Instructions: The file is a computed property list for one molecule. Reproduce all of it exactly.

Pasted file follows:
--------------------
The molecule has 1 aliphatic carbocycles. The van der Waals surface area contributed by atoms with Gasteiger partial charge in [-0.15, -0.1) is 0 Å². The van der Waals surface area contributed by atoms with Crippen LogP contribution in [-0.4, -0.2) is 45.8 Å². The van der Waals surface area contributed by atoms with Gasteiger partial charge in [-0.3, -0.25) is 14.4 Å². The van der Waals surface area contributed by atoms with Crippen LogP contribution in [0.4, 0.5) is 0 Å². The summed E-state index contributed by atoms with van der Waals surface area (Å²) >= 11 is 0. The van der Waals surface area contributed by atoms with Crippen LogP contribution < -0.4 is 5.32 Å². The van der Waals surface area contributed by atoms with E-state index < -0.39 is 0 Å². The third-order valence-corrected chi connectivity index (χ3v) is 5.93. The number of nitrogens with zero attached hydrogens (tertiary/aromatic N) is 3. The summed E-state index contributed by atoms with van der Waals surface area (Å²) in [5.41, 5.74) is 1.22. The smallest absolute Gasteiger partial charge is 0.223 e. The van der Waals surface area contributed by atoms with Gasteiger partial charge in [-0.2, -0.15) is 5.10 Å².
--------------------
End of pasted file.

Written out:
The molecule has 1 aliphatic carbocycles. The van der Waals surface area contributed by atoms with Gasteiger partial charge in [-0.15, -0.1) is 0 Å². The van der Waals surface area contributed by atoms with Crippen LogP contribution in [-0.4, -0.2) is 45.8 Å². The van der Waals surface area contributed by atoms with Gasteiger partial charge in [-0.3, -0.25) is 14.4 Å². The van der Waals surface area contributed by atoms with Crippen LogP contribution in [0.4, 0.5) is 0 Å². The summed E-state index contributed by atoms with van der Waals surface area (Å²) >= 11 is 0. The van der Waals surface area contributed by atoms with Crippen LogP contribution < -0.4 is 5.32 Å². The van der Waals surface area contributed by atoms with E-state index < -0.39 is 0 Å². The third-order valence-corrected chi connectivity index (χ3v) is 5.93. The number of nitrogens with zero attached hydrogens (tertiary/aromatic N) is 3. The summed E-state index contributed by atoms with van der Waals surface area (Å²) in [5.41, 5.74) is 1.22. The smallest absolute Gasteiger partial charge is 0.223 e. The van der Waals surface area contributed by atoms with Gasteiger partial charge in [-0.2, -0.15) is 5.10 Å².